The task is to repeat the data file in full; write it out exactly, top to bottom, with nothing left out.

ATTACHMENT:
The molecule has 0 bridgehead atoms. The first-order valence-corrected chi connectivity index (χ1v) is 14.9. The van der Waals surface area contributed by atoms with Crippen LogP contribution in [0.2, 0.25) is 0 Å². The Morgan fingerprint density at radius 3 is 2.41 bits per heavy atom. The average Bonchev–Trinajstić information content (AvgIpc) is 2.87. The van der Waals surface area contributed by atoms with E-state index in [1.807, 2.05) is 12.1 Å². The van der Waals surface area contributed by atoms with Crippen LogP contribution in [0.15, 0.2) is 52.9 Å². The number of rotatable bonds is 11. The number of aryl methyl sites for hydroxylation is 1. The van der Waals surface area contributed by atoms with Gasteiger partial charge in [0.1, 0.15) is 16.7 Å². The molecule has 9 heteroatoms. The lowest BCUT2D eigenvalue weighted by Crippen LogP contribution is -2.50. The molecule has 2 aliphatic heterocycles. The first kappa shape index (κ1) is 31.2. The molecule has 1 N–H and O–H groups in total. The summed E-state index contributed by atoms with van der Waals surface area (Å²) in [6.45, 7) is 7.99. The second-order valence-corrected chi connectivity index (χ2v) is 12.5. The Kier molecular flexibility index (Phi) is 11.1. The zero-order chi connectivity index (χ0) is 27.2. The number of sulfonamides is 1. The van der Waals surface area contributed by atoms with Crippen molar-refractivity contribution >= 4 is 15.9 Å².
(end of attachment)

The molecule has 0 bridgehead atoms. The first-order valence-corrected chi connectivity index (χ1v) is 14.9. The van der Waals surface area contributed by atoms with Crippen LogP contribution in [0.2, 0.25) is 0 Å². The Morgan fingerprint density at radius 3 is 2.41 bits per heavy atom. The average Bonchev–Trinajstić information content (AvgIpc) is 2.87. The van der Waals surface area contributed by atoms with E-state index in [1.807, 2.05) is 12.1 Å². The van der Waals surface area contributed by atoms with Crippen LogP contribution in [0.15, 0.2) is 52.9 Å². The number of rotatable bonds is 11. The number of aryl methyl sites for hydroxylation is 1. The van der Waals surface area contributed by atoms with Gasteiger partial charge in [0.1, 0.15) is 16.7 Å². The molecule has 9 heteroatoms. The lowest BCUT2D eigenvalue weighted by Crippen LogP contribution is -2.50. The molecule has 2 aliphatic heterocycles. The first kappa shape index (κ1) is 31.2. The molecule has 1 N–H and O–H groups in total. The summed E-state index contributed by atoms with van der Waals surface area (Å²) in [6.45, 7) is 7.99. The second-order valence-corrected chi connectivity index (χ2v) is 12.5. The Kier molecular flexibility index (Phi) is 11.1. The zero-order chi connectivity index (χ0) is 27.2. The number of sulfonamides is 1. The van der Waals surface area contributed by atoms with Crippen molar-refractivity contribution >= 4 is 15.9 Å².